And although the color palette provided is nice, if we want different color schemes on each of the planets, we quickly run into a small problem: you can only have 1 color palette per splot. In case of a static image, you might be able to get around this problem by using a multiplot (as before) and have overlapping splots with each their own palette. But…in that case you will also be responsible for getting the 3D order of your objects correct yourself. And although this may be doable for a single frame, in case of an animated 3D solar system this will be a hassle nearly impossible to overcome**. For this you need to tackle the problem in a different way: create your own color palette consisting of sub-palettes. This can be done via the command set palette defined. The pairs give the color at the endpoints of gradient ranges, with the overall range (here 0-5) representing the entire color scale. The intermediate points are placed equidistant, so for a color range from 0:10 the red-to-yellow gradient is linked to color values in the range 0:2, while the blue-to-white gradient is linked to the color values in the range 8:10. Applying this to our solar system we can give nice individual color palettes to each of the objects. I changed the size and position of the three objects a bit, and as you can see, the outer planet moves outside of the x/y/z-ranges. Now that we know how to add different color palettes to each of our planets, we can also remove the color-bar on the right using the command unset colorbox, remove the tics via unset cbtics, and remove the label via unset cblabel.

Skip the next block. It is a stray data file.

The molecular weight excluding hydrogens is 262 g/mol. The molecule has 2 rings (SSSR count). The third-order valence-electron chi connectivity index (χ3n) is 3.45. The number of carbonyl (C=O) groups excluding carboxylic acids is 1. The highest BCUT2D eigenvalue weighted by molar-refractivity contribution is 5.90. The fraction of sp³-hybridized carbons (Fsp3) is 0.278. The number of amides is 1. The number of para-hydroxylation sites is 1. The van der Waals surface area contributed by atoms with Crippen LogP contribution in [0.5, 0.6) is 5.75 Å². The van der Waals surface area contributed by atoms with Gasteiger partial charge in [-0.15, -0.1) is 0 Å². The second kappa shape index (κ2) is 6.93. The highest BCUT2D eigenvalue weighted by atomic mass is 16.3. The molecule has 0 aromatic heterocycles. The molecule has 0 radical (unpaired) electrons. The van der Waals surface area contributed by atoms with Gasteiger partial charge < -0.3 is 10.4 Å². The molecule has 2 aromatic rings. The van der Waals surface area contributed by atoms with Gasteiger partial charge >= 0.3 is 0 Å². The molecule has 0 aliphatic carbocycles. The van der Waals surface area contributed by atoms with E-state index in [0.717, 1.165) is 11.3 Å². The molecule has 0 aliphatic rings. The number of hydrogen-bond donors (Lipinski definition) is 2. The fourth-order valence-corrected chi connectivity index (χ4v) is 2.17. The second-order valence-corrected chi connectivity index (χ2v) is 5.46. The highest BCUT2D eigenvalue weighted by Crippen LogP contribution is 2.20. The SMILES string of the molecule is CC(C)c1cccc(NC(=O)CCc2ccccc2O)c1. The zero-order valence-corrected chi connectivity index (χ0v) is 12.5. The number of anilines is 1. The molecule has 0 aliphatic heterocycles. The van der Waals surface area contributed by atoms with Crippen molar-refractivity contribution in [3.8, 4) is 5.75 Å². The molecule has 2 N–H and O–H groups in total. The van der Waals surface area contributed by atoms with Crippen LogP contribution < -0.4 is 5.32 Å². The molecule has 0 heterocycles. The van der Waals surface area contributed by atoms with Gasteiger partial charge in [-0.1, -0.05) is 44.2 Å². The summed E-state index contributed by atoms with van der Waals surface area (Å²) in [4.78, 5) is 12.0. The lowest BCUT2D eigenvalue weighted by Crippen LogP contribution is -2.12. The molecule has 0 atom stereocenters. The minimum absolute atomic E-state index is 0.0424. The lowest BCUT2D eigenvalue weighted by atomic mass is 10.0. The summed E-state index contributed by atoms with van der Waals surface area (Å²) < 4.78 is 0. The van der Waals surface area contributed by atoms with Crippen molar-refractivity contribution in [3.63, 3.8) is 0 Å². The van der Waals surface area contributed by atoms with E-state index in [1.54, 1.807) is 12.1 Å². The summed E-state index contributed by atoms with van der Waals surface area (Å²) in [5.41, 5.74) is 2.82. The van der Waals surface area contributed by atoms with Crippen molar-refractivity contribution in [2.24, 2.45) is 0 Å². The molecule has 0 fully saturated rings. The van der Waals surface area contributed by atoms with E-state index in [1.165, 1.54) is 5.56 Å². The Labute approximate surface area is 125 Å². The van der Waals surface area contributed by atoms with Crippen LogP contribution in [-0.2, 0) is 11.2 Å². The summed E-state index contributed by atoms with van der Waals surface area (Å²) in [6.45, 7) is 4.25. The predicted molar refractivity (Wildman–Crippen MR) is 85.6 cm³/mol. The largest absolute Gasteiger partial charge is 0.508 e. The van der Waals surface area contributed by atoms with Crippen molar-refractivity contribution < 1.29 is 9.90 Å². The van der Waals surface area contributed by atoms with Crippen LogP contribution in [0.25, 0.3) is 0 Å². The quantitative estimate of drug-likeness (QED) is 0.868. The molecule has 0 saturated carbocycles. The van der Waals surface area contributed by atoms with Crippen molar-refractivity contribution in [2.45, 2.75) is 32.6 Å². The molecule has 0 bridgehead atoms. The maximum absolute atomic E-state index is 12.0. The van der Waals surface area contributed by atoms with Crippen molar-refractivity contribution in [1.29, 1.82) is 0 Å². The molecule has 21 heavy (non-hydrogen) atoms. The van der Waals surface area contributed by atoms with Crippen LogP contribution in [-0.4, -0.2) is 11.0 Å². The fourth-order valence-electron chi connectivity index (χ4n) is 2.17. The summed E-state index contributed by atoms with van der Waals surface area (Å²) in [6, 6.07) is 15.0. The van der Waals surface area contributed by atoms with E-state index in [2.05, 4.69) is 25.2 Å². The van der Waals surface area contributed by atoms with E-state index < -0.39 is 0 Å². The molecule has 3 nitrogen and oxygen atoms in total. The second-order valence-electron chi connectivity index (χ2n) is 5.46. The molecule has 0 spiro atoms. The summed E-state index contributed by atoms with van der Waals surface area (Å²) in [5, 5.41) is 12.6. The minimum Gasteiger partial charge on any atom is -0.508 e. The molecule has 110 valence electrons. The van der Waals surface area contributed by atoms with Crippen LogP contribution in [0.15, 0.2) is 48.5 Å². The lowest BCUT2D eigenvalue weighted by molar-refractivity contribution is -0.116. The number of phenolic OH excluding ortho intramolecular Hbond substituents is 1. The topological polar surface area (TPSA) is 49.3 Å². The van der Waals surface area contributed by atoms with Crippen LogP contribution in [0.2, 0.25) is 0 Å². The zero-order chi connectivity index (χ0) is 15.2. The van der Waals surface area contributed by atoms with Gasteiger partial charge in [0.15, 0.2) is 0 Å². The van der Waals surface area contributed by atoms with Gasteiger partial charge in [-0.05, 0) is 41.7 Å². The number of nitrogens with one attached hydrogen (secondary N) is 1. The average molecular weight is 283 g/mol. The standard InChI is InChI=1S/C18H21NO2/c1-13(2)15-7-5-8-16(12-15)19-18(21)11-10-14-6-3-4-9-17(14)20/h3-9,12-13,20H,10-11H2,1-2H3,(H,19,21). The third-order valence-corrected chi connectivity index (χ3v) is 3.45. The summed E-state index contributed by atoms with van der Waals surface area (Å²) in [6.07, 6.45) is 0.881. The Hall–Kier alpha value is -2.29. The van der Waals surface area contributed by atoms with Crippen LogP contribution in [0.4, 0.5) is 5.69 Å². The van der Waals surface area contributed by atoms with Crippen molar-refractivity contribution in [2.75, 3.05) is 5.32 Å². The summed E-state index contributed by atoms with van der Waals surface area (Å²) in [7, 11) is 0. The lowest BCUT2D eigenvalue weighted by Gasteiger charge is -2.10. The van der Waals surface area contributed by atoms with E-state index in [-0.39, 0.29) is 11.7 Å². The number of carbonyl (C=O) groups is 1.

3.b. time-dependent colors 

We have motion of objects and different color palettes, what about changing the colors during the animation? As we saw earlier, the color component can be defined as a function, which means we can make this time-dependent as well. Let’s imagine that our outer planet is traveling on a rather elliptic orbit, making it heat up when it approaches our star.

# The first planet
    color1(u,v)=0.5*(cos(u)**5+sin(v)**3)+sin(i*6*pi/n) +8.0 
# The second planet

By making the color dependent on the frame number, the (uniform) coloring of our second planet will now cycle through the red-yellow gradient. The first planet experiences a variation at 3x the speed but have a non-uniform surface coloring.

Solar v3

3.c. time-dependent colors and shapes 

Once you have time dependent coloring, and time dependent motion, you can also have time dependent shapes and combine all three. This is all possible within the same basic framework set up above. For example, we can make our star a bit more active, letting it bulge and swirl. Adding another planet and some moons the magic solar system below is created by this gnuplot script.

Solar v4

4. Conclusion 

Gnuplot provides a versatile tool for creating animated gifs of your machine learning data and models, or anything else you could imagine. It has an extensive number of options which allow you to tweak each single property of your graph. The ability to perform simple arithmetic within a gnuplot-script further increases the potential.


* Ignore the rather crummy quality of the embedded images. This is an artifact of only having a 300×300 pixel image, the animation at the top of the page has an 1000×1000 pixel resolution and shows a much better quality.

** Of course with enough persistence you may find a way to  get it done…but there are less sadomasochistic ways of doing this 😉

Casting Keynotes: The Virtual Lab